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Cat neWorming/defleaing her is also a major operation and normally takes several attempts.eds to go to the vet

5 replies

puffinnuffin · 07/09/2013 21:53

Our female cat is 9 and is very nervous and anxious to the point of being semi feral. She will come in for food every day but prefers being an outdoors cat. She is very choosy about who strokes her and always hides from unfamiliar people.

She hates the vets with a passion and will scratch and go frantic when you try and get her in the cat carrier. Poor DH gets ripped to shreds in the process. Last time we tried it took 3 appointments before we could actually catch her for her jabs. This time we have had to cancel 2 more vets appointment.

Worming/defleaing her is also a major operation and normally takes several attempts.

Thing is I am getting very worried about her as she is getting more withdrawn, thin and her coat is changing colour from black to reddish brown in places. Sometimes her whole ribs look like it is a real effort for her to purr or breathe (although other times she is fine). Last year the vet thought she might have TB but then thought she had recovered. Although she is eating I just have a feeling something isn't right still.

She really needs to go to the vets. Any tips/ideas on how I can catch her? She is very close to our other cat who is a confident Tom cat. He goes in the carrier quite happily.

OP posts:
puffinnuffin · 07/09/2013 21:55

Oops something has gone wrong with the title! It should say 'Cat needs to go to the vet'! Sorry!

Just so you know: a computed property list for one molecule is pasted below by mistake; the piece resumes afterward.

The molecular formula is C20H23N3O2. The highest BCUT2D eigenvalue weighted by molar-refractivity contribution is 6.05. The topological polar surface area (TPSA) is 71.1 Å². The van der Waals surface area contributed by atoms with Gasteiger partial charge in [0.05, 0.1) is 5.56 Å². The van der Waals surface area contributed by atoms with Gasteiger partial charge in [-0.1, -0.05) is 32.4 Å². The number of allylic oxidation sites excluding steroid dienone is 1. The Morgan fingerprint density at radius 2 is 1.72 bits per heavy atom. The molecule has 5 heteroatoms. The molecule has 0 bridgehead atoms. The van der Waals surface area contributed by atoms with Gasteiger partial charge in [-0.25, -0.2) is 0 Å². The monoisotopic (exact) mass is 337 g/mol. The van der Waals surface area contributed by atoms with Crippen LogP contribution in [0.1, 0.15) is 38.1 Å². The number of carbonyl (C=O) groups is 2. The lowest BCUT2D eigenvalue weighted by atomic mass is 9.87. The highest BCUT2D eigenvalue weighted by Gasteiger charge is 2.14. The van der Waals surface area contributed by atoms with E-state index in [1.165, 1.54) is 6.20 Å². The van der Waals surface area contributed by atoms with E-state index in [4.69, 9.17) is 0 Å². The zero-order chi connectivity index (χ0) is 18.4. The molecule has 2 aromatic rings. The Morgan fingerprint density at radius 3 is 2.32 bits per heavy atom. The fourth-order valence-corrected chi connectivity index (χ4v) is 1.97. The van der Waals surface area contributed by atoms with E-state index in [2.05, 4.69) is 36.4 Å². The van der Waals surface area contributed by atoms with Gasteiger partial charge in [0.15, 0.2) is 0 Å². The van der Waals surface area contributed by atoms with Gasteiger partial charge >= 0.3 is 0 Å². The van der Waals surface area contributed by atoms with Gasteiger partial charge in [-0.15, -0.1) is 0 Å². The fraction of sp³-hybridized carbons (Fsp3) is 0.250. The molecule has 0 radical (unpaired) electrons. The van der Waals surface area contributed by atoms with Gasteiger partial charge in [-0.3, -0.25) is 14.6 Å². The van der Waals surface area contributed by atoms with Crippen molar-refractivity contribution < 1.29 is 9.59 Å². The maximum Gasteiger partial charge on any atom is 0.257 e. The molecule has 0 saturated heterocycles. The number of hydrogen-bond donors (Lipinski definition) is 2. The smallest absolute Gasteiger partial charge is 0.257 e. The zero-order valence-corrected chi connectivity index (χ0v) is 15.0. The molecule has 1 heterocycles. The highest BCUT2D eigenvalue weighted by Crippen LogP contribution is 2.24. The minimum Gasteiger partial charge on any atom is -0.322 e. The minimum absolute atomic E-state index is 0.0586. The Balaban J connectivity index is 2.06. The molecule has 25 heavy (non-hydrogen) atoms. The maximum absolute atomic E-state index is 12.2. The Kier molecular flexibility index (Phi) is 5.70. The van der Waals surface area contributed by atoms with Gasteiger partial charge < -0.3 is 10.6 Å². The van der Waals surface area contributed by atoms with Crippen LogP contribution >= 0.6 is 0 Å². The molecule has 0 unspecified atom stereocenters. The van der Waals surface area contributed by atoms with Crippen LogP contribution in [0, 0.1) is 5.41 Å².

OP posts:
thecatneuterer · 07/09/2013 22:08

Yes she definitely needs to go to the vet. Can you touch her at all? If you can then you need a wire top-loading cat carrier really, they make life much easier. You then need to grasp very firmly by the scruff and lift her with the other hand (while keeping a very firm grip on the scruff) and put her in - preferably with someone else there to snap close the top while you're doing it. It's the firm grip on the scruff that is the key here.

Sometimes with my semi-ferals I chase them into a corner with only one escape route and then stick the front loading carrier in front of them, on its side, so they run into it. Easier said than done though I realise.

Another idea is to get her used to going inside something to eat (such as large plastic kitchen bin on it's side). Then, when you want to catch her, you just put the carrier at the other end of it while she's in there and tip her into it (again, two people required really).

It's all a bit of a nightmare isn't it?

puffinnuffin · 08/09/2013 14:31

Thank you for the helpful tips. I will give those a try. She let me stroke her today and was purring away. She is so thin I could feel her ribs.

OP posts:
puffinnuffin · 14/09/2013 17:50

We took our cat to the vet today. She hasn't been right all week and has suddenly become very cuddly and purring alot despite finding it hard to breathe. She has wanted to be indoors and has sat on my lap for ages all week. When it came to putting her in her carrier she got in good as gold, not making a sound and strangely still purring. It's like she knew.

Sadly the vet said there was nothing she could do as she was so poorly and we had to have her put to sleep.

OP posts:
SunshineSuperNova · 14/09/2013 17:54

I'm sorry to hear that puffin. Flowers

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